© 2017 Ryan Kriger
Deepa Sankaranarayanan did not know many things.
At the age of six, Deepa was puttering around the big old barn, drawing patterns in the dirt floor with a stick, and staying out of the way of the others, as she’d been told to do. The hulking steel generator in the far corner began clanging and rattling, as it occasionally did. She knew that when that happened, her father would take the big wrench and bang it on the side until the machine settled back into its comforting hum.
Deepa wandered over to the work-bench and found the wrench, which was almost as tall as she was. She couldn’t lift it. Putting her tiny hands on her tiny hips, she pondered the problem for a moment, then grabbed a screwdriver from the bench instead, approached the generator cautiously (because she knew she’d get in trouble if anyone saw what she was doing), and unscrewed the control access panel on the side.
The knobs and toggle switches seemed to be at the proper settings, but the little digital display, which she had to wipe off with the edge of her shirtsleeve because it was covered with so much greasy dust, showed that the generator was running far too hot. So, without considering that what she was doing was probably really wrong, she found the screws to remove the control panel itself, and having pulled that off, prodded the exposed wires and circuit boards underneath. She quickly saw that one of relays had corroded and was throwing off sparks.
Deepa found an identical part on the workbench, carefully adjusted some of the wiring to divert power from the faulty relay, and made the necessary fixes. While she was in there, she realized that a couple tweaks would make the quantum-fusion reaction run six percent more efficiently. She made the adjustments and set about replacing everything she had removed.
As she was screwing the access panel back on, her father entered the barn. “Deepa!” he yelled, “I told you to stay away from that generator!”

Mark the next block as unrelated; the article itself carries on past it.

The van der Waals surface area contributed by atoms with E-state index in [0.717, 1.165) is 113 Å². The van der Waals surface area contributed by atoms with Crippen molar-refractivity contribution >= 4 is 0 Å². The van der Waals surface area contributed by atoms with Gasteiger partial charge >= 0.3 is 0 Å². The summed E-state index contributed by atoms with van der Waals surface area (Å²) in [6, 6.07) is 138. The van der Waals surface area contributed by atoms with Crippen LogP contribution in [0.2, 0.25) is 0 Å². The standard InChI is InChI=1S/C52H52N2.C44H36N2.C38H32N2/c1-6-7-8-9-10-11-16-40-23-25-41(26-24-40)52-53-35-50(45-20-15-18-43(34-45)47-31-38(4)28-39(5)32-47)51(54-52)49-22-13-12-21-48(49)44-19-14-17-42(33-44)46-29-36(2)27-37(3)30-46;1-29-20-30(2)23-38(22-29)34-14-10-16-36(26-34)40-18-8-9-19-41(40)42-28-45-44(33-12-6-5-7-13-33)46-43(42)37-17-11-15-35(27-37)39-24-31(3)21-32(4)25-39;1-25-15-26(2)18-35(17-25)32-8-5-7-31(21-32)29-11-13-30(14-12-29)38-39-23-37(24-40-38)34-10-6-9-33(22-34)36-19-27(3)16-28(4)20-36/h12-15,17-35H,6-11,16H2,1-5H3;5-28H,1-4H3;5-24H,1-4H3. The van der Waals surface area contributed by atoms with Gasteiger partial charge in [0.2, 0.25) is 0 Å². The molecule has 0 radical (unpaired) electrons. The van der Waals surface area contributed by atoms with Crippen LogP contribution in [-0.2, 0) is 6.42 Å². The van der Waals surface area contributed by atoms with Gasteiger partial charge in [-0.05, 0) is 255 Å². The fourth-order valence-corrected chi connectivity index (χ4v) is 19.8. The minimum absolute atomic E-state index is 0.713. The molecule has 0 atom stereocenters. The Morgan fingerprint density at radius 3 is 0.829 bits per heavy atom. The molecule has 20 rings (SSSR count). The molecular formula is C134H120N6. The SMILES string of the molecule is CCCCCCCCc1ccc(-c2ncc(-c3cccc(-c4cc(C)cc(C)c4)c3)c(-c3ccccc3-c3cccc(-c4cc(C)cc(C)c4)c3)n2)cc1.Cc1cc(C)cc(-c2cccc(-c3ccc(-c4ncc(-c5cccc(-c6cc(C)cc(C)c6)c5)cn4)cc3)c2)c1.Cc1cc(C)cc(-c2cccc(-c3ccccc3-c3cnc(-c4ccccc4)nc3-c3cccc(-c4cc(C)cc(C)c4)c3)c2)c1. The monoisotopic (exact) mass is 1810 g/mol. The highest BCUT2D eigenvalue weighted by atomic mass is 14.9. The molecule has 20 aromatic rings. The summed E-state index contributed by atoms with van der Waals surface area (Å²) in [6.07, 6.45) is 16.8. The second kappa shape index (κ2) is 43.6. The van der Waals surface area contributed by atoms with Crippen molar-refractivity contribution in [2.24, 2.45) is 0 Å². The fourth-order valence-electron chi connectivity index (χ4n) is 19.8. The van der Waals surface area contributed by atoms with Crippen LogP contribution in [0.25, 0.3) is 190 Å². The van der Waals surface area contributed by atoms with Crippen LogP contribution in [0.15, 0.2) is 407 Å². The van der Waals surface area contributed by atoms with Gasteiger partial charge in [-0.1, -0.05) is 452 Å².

“Sorry, papa,” she murmured, eyes downcast, “it’s just that it was making noises and…”
Deepa ran out of the barn. Her father lifted the big wrench and gave the generator a solid whack for good measure. He shook his head in frustration, and yelled after her, “Don’t you know to stay away from dangerous things!”
Deepa did not know to stay away. And neither she nor her father knew that, had Deepa not repaired the generator when she did, the resulting meltdown would have eradicated all life in a five hundred kilometer radius.
At the age of nine, Deepa was helping her oldest brother tend the sheep in the far pasture when she asked, “Why is it that so many of our sheep get sick?”
“That’s just the way it is,” said her brother Ramesh. “We lose about ten percent of our flock each year. That’s about normal for a farm this size. Don’t worry about it.”
Deepa did worry about it, because she did not know that there shouldn’t have been anything she could do. The sheep had evolved over thousands of years to thrive in the pastures of New New Zealand. But there were microbial remnants left over from before the planet had been terraformed that the Empire’s best xenobiologists had been unable to vaccinate against.
Deepa looked down at the lamb she held in her arms, whom she had secretly named Sarabi (because she did know that she wasn’t supposed to name the sheep). She stroked its fluffy wool, and decided that she didn’t like the idea that it had a one in ten chance of dying.